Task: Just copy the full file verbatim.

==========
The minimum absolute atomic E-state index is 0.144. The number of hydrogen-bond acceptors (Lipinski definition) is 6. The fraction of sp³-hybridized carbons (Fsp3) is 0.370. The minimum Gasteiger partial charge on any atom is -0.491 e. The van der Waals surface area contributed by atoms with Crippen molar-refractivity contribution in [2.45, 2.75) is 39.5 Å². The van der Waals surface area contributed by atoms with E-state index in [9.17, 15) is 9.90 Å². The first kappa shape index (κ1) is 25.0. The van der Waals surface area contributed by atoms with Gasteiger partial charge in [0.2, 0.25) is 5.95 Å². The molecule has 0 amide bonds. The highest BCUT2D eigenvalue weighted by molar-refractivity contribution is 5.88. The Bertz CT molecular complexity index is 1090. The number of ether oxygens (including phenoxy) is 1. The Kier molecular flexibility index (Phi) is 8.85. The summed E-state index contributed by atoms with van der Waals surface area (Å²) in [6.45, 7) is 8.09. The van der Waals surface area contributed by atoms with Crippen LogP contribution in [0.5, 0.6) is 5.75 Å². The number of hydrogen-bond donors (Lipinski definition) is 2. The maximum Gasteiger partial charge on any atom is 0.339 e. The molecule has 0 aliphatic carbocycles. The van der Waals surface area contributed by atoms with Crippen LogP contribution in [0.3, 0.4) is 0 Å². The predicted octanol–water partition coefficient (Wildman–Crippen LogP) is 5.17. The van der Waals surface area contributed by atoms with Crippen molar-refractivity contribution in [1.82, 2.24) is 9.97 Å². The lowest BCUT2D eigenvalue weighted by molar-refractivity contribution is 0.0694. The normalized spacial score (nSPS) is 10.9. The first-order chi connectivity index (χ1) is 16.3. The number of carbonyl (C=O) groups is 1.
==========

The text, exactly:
The minimum absolute atomic E-state index is 0.144. The number of hydrogen-bond acceptors (Lipinski definition) is 6. The fraction of sp³-hybridized carbons (Fsp3) is 0.370. The minimum Gasteiger partial charge on any atom is -0.491 e. The van der Waals surface area contributed by atoms with Crippen molar-refractivity contribution in [2.45, 2.75) is 39.5 Å². The van der Waals surface area contributed by atoms with E-state index in [9.17, 15) is 9.90 Å². The first kappa shape index (κ1) is 25.0. The van der Waals surface area contributed by atoms with Gasteiger partial charge in [0.2, 0.25) is 5.95 Å². The molecule has 0 amide bonds. The highest BCUT2D eigenvalue weighted by molar-refractivity contribution is 5.88. The Bertz CT molecular complexity index is 1090. The number of ether oxygens (including phenoxy) is 1. The Kier molecular flexibility index (Phi) is 8.85. The summed E-state index contributed by atoms with van der Waals surface area (Å²) in [6.45, 7) is 8.09. The van der Waals surface area contributed by atoms with Crippen LogP contribution in [0.5, 0.6) is 5.75 Å². The number of hydrogen-bond donors (Lipinski definition) is 2. The maximum Gasteiger partial charge on any atom is 0.339 e. The molecule has 0 aliphatic carbocycles. The van der Waals surface area contributed by atoms with Crippen LogP contribution in [0.3, 0.4) is 0 Å². The predicted octanol–water partition coefficient (Wildman–Crippen LogP) is 5.17. The van der Waals surface area contributed by atoms with Crippen molar-refractivity contribution in [1.82, 2.24) is 9.97 Å². The lowest BCUT2D eigenvalue weighted by molar-refractivity contribution is 0.0694. The normalized spacial score (nSPS) is 10.9. The first-order chi connectivity index (χ1) is 16.3. The number of carbonyl (C=O) groups is 1.